The principal candidates in what turned out to be a closely fought contest were Ottley, John Hartstonge, bishop of Ossory [I], and Philip Bisse, bishop of St Davids. According to Edmund Gibson, later successively bishop of Lincoln and London, Francis Gastrell, the future bishop of Chester, was also in the frame; Chandos thought Atterbury to be in contention too.23 Ottley’s qualifications for the see were quickly pressed forward. In late November Herbert Rudhale appealed to Oxford ‘at the request of my neighbouring gentlemen and clergy’ that Ottley should be selected. Henry Compton, bishop of London, also wrote on Ottley’s behalf in the event that the queen did not intend Hartstonge to have the bishopric: ‘no man’ he insisted ‘would be more acceptable’. Hartstonge’s cause it was said was being pressed by certain ladies of the court, along with James Butler, 2nd duke of Ormond (Hartstonge being one of his chaplains). Ottley’s nephew continued to campaign on his uncle’s behalf, promising in December that ‘I will undertake it in the best measure I can; I am sensible we must not be too forward in an affair of that nature nor on the other hand would I be neglectful of it where it will bear.’ On 23 Dec. Ottley wrote to his nephew communicating his belief that Hartstonge would succeed, but by early 1713 the contest was still thought to be in the balance between Hartstonge and Ottley and of the two, Ottley was thought the more likely. His nephew was certainly convinced of the ministry’s definite support, though he was also concerned by the ‘artifices’ employed by Hartstonge in his efforts to secure the place ‘not becoming me even to repeat’. In the event, a compromise was found. In spite of the fact that Bisse was said to have declared himself uninterested in the bishopric, on 20 Jan. Ottley was informed by his nephew of ‘an unexpected turn in this affair’. Bisse was now to have Hereford and Ottley was to replace him at St Davids. According to the younger Ottley, this solution was owing to Oxford’s ‘peculiar goodness’ towards him as a way of countering Hartstonge. After all, as he insisted, ‘this removal is not a compliment that the [bishop of St Davids] much desired’.24

Although late in January some uncertainty still remained whether Ottley was to have St Davids or Hereford, by the end of the month Ottley’s promotion to St Davids had become common knowledge. He was urged to come to town to attend to the formalities.25 Following the issue of the congé d’élire, he was elected on 28 Feb., confirmed two weeks later and consecrated at Lambeth. He negotiated for commendams (on Weymouth’s advice) because of the lower revenue of the Welsh see.26 One month after his elevation he was listed, predictably, as a supporter of the Oxford ministry. He continued to inform Oxford about local political affairs, recommending a prospective parliamentary candidate for a seat in his diocese.27 Within two months of taking up office, Ottley made his nephew, Adam, registrar general of the diocese.28

On 17 Mar. 1713 Ottley took his seat in the House. He returned to the chamber at the opening of the new session on 9 Apr. and was named to the committees for privileges and the Journal. Thereafter he attended nearly 82 per cent of sittings. On 4 May he was ordered to preach to the Lords on the 29 May anniversary celebration; the day after the sermon, he was given official thanks by the House. In June Ottley was forecast by Oxford as a likely supporter of the French commerce bill. Towards the close of the session, he reported the rejection of the tobacco bill to his nephew, the measure having been, as he phrased it, ‘clogged with such various tacks’ that the House threw it out on first reading. In the Commons, meanwhile, the mutiny bill was undergoing severe modifications. Ottley predicted that if the Commons continued with the swingeing alterations the bill would pass the Lords after which Parliament would rise. In the event the Lords subjected the bill to further amendments but on 16 July the Commons concurred with the changes enabling the session to be brought to a close.29 Ottley quit London promptly for his new diocese where, on 29 July, he was enthroned at St Davids.30 Ottley had spent the previous three months getting estimates (of some £316) for the repairs of Abergwili House and chapel. He started to restore the ruined residence.31 Despite the convenience of a habitable Welsh residence, Ottley’s commendam as residentiary canon of Hereford had a tied house, and he continued to spend much time at his former home.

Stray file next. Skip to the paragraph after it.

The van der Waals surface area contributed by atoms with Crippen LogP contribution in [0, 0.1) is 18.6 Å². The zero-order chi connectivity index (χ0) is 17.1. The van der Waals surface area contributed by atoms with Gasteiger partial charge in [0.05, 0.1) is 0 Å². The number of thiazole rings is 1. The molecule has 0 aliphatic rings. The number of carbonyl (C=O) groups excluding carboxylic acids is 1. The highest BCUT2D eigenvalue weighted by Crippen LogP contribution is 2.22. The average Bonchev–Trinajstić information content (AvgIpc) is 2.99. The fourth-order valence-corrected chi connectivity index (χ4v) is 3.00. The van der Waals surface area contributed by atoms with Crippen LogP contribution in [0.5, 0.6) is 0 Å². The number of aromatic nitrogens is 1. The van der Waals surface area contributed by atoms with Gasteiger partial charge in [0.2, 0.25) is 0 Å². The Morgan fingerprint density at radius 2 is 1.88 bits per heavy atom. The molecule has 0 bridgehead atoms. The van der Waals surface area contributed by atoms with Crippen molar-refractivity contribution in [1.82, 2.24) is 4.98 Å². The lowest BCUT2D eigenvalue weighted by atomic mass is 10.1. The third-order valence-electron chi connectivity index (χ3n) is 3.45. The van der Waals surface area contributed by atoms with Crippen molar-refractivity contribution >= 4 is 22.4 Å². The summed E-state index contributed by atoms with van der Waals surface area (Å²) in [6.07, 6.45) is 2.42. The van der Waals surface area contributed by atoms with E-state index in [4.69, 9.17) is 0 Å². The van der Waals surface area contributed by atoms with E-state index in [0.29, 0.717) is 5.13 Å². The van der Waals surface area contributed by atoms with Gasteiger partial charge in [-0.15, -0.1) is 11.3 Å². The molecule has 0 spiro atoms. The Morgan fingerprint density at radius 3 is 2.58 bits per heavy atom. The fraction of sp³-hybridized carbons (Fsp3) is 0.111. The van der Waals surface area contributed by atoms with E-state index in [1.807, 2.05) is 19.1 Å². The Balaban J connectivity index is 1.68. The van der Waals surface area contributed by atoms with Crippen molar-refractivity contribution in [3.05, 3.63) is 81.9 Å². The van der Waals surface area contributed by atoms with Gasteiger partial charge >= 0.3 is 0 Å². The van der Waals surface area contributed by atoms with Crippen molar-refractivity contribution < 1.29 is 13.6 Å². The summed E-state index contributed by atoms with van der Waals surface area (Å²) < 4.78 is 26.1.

Following George Bull, his predecessor, he patronized native Welsh clergy and Welsh literature.32 He encouraged a reformation of morals in the diocese, was a strict disciplinarian (and in a high-profile case hampered the activities of popular evangelical preacher Griffith Jones) and would not permit the diversion of sacrament funds to support SPCK schools.33 Politically, Ottley was at home in his new diocese. Carmarthenshire had seen a Tory victory in 1710 on a ‘Church in danger’ ticket, Pembrokeshire witnessed the defeat of the Whig Sir Arthur Owen, while Haverfordwest was dominated by John Laugharne, a local squire who was a ‘strong high church tory’. Pembroke boroughs had witnessed divisive contests but had proved open to manipulation by the Tory Lewis Wogan.34 Ottley may have been more concerned with pressing his interest in Shropshire. During the summer of 1713 there were discussions both within the Ottley-Baldwyn family and more widely concerning a possible challenge at Ludlow by Ottley’s nephew, Adam. In the event the younger Ottley did not stand. One seat went to his kinsman, Acton Baldwyn (a sitting Member) the other to another Tory, Humphrey Walcot.35